• A one-time fugitive is headed to trial on charges of tricking those who thought they were helping Navy vets out of a combined $100 million. The man calls himself Bobby Thompson. Authorities say he is Harvard-trained lawyer and former military intelligence officer John Donald Cody. He is charged with defrauding people in 41 states who donated to the well-known U.S. Navy Veterans Association based in Tampa. Before his capture last year, U.S. Marshals and the IRS had spent 25 years looking for Cody. They considered the case cold until one Marshal googled Cody and found a likeness to Thompson. (Huffington Post)
  • The number two officer in charge of U.S. nuclear forces has been suspended from duty. Navy Vice Adm. Tim Giardina is suspected of using counterfeit gambling chips at a casino in Western Iowa. He has not been arrested or charged. But his boss, Air Force Gen. Robert Kehler, has recommended that Defense Secretary Chuck Hagel reassign Giardina. Meantime he is under investigation by the Naval Criminal Investigative Service. The suspension took place earlier this month, but was not immediately disclosed by Strategic Command. Giardina is a career submarine officer. Before joining Strategic Command he was deputy commander and chief of staff at U.S. Pacific Fleet. (Associated Press)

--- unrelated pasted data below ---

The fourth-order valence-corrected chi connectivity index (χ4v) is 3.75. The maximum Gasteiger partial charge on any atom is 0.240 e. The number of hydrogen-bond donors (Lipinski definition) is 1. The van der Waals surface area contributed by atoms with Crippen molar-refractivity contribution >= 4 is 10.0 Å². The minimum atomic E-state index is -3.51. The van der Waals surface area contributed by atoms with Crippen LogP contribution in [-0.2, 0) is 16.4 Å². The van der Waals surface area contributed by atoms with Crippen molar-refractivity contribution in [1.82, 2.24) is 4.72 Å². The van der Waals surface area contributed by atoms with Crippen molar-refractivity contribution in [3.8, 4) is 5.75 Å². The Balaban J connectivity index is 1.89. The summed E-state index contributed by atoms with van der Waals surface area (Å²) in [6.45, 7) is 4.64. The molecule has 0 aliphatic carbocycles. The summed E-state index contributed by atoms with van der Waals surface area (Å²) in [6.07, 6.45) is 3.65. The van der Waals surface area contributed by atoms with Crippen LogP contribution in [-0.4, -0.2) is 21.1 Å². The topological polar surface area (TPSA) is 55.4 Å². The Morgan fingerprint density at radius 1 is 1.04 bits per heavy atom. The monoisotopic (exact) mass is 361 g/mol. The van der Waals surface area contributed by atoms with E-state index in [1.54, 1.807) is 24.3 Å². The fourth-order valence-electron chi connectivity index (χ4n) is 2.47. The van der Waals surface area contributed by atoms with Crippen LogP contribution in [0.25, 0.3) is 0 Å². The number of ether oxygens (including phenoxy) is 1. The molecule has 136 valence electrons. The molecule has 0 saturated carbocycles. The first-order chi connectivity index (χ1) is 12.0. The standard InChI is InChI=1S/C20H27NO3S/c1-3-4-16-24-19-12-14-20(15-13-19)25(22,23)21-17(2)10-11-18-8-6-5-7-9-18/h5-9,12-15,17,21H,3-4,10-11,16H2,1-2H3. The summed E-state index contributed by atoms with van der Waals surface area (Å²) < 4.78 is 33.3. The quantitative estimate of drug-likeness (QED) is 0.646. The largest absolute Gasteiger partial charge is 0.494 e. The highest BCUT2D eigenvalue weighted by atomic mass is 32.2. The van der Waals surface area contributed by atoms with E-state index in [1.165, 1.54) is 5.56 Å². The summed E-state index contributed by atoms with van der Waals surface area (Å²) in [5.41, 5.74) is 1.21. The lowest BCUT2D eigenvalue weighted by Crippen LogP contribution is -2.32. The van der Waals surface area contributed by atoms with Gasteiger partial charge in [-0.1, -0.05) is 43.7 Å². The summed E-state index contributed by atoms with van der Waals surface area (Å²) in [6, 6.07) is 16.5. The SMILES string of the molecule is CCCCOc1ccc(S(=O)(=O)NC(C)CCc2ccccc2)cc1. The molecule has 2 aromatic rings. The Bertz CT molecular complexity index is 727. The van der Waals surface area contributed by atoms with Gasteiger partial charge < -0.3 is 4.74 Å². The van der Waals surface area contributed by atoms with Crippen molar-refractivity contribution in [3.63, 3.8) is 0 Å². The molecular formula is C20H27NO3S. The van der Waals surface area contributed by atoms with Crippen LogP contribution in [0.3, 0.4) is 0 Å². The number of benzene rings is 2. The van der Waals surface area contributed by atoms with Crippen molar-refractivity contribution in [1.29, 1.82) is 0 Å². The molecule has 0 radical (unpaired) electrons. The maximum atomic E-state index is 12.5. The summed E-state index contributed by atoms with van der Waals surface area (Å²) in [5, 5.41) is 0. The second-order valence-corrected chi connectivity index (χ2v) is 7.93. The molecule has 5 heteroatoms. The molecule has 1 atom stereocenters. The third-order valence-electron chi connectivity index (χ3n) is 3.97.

• The National Security Agency is hiring its first-ever civil liberties and privacy officer. It’s a completely new role. According to the job description, the NSA wants someone who can make sure civil liberties and privacy protections are baked into the agency’s operations, technologies, tradecraft and policies. The person would spend plenty of time on Capitol Hill explaining the NSA’s surveillance programs. (NSA)
  • The Homeland Security Department has made its first set of large business awards under the Eagle II contract. Fifteen vendors got spots, out of 87 who applied. The awards are under the unrestricted portion of the technology-focused multiple award contract. DHS has made others under the small business set-aside portion. Allied Technology, BAE, IBM and Serco are among the winners. (Federal News Radio)